Family thought I was tired yesterday -ain't nothing like today- need to go home to freshen up and feed the boyz.

Monday, November 13, 2006

Discogram = Human Pincushion: A New Experience

So I had my discogram October 6th to understand my problem and discovered the joys of Versed. Luckily I don't remember a thing and judging from all of the needle holes in my back I'm greatful. According to Lisa, the doctor told her I was talking away all the way through ("a real trooper"). Yeah I must have been a real trooper to not remember any of this. My back looks like I have several dozen holes in it. The good news is that it's really apparent now where my pain is coming from.

Just as a reminder - the discogram places needles into the discs at all levels (at least the lumbar levels in my case) and injects dye into each of them consecutively in order to confirm which disc is causing the pain. Sounds relatively straight forward, until you realize that the discs in your back are in front of everything else in the spinal column, meaning that they have to be accessed either from the front or the side. Needless to say, the doctor apparently went in from the side since there were all kinds of organs and stuff in the way from the front. Judging from the needle marks on my side I'm guessing that Dr. used needles that were about 6 inches long -ouch!!!

Update: Discovered the Dr. used 12"/ 18 gauge needles, just for kicks and giggles.
Results: The Discogram reveals that I have spondylolysthesis and Pars Defect as a result of spondylolysthesis

Check out Bad Zeut in the center.

Andrew's Surgery: Day 1 - Afternoon/Evening

Andrew's First Day - Not Real Pretty
Hopefully, this is the first and last of the miserable days Andrew has to endure -he can only get better, right?

The Surgery Specifics
Two incisions will be needed: one for the actual fusion and the other is on the hip. Apparently, since I have spondylolysthesis in a weird place (L3-4) he will have to make a second incision to get to the top of the pelvis. It is more common for the condition to occur at L5-S1 and at that level he justs retracts the skin and muscle over a bit and gets to the pelvis that way. I'm not sure which is better or worse.

According to the Physical Therapist at the spine clinic we will have to be a bit careful that the brace does not rub on the hip incision. If it does, he recommended adding some foam padding which we already have at the house.

Post Surgery
After surgery, the Dr spoke to me indicating that the surgery went very well and that he's confident that recovery is going to be quick for Andrew. Boy, I hope so. He's miserable and it's difficult to watch him struggle for that morphine button. It's 5pm and he's trying to rest, although it doesn't seem very restful. Wires dangling, coming in and out of him, lights blinking in the dark and it's only 5:20pm.

Andrew got turned for the first time today just before 5 and I knew that wouldn't be pleasant for him. I'm trying not to become a PIA to the nurses, but because I spend very little time in places like this, I don't know what is a normal request vs the hourly complaint. I do my best to cope, but it's Andrew's welfare I'm concerned about and I will become a pain if I don't think he's being served.

Oh well, as soon as I get this quagmire figured out, we'll be out of here. I am glad we don't have friends and relatives coming and going -it would be too stressful on Andrew and I know I can use the peace not having to answer the same damn question 1000 times 1000 different ways.

Love my friends, but I think the blog is a good way to keep rapport without the physical intrusion.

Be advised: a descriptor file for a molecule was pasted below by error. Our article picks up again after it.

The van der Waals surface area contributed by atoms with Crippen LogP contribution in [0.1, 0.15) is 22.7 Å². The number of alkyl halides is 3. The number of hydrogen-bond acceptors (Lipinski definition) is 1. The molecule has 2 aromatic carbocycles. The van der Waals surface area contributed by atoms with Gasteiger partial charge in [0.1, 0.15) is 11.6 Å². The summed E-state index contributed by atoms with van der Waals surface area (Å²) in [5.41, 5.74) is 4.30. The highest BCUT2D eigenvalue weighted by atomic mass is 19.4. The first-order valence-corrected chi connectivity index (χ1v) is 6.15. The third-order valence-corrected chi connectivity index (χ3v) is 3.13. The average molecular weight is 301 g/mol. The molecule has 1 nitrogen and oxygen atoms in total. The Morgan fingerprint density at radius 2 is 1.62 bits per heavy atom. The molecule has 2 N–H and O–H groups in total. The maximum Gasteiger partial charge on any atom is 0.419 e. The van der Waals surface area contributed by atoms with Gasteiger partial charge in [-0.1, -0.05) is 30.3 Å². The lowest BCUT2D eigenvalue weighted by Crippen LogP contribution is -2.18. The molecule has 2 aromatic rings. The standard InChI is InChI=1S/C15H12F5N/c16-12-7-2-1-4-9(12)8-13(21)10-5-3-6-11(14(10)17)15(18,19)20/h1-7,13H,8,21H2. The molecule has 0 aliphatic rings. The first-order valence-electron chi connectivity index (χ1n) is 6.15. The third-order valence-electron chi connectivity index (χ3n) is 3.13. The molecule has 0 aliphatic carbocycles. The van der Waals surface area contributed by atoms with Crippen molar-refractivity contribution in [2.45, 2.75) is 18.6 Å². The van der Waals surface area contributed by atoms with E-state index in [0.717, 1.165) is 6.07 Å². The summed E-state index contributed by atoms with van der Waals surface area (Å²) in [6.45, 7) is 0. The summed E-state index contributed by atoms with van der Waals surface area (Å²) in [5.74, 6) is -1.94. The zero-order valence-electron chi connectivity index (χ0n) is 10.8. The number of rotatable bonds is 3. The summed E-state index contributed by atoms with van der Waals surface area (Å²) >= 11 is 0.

I'll keep y'all posted.

Andrew's Surgery Updates

Monday Morning: O'Freaking Early

Got up at O'Freaking earling this am to drive to Durham Regional. No traffic, clear, relatively easy arrival.Andrew walked in, changed into his little gown and waited for prep. We joked as I walked to keep warm -I guess the darn mini-rooms have heat and cold pumping in every several minutes -quite uncomfortable.

We had the nurse talk to us and ask if we had any Wills or some such issue -boy are we glad she reminded us! Of course, Andrew found a source online to complete his Will, POA, & Health Care and we needed it notarized. Thankfully, a Notary was summoned and she gathered 2 unsuspected witnesses to sign, sign, and sign s'more.

After hitting the cafe to forage a bit of breakfast and do a little work, I returned to the waiting area hoping that they were half way done -they had just started, dammit! Their fist incision was 8:12 and everything was going well -jeez, I'd hope so! Anyhow, it'll be after 10 before I hear anything -I presume.

God, people are noisy around here. I'm going to tell them all to shut up so I can blog!!!

Monday, July 31, 2006

Chez Hayden Theatre: Tonight's Feature

Truman Capote (Hoffman), during his research for his book In Cold Blood, an account of the murder of a Kansas family, the writer develops a close relationship with Perry Smith, one of the killers.

Chez Hayden B&B Launch Knit n'Bitch Club

Chez Hayden B&B Launch Knit n'Bitch Club

July 29, 2006 - Raleigh, NC - Chez Hayden today announced that it will be hosting a newly formed club called Knit n'Bitch. The Knit n'Bitch Club is a clique that is co-hosted with the Madam who will provide instructions and guidance to newbies of knitting. Those wishing to join can do so at any time just as long as their surname begins with an 'S', an 'H', or an 'O'.

"I am thrilled to have become part of Chez Hayden's founding clique called Knit n'Bitch," said Madam, self-proclaimed Matriarch of SHOFamily. "I am also utterly surprised that my ADHD allows me to teach to those less fortunate in knitting than I. After all, I have had well over 60 years of knitting experience -which makes me a natural tie-in to becoming co-host of this exclusive clique. I was never supposed to drive, but I could knit fabulous seat covers for our vehicles. "

Parties interested in joining Chez Hayden Knit n'Bitch can contact Chez Hayden through this Web site or Madam directly.

About Chez Hayden
Tranquility, luxury, and elegance is the bedrock of the Chez Hayden experience for today's traveller. Created for the appreciation of serenity and indulgence, staying at Chez Hayden is perfectly compatible with sophisticated aesthetics. A great place to renew oneself through enjoying the soothing peacefulness of the deck, to the adventures of the domestic serengeti, a region of wood and rug that includes the entire structure and 4 tabbycatus. The cuisine is an esoteric base provided by the Chez Hayden gourmand, enlivened with impressive entrees and dessert. This is all preceded by the legendary Splash TimeTM introduced by our special guests: Madam & Dr. Bob, founding parents of the tradition.


Sunday, July 16, 2006

Summer Solace

Finally, after a hectic and extremely busy Spring, we've had a chance to enjoy the deck. A balmy 91ยบ and a bit of breeze made it perfect.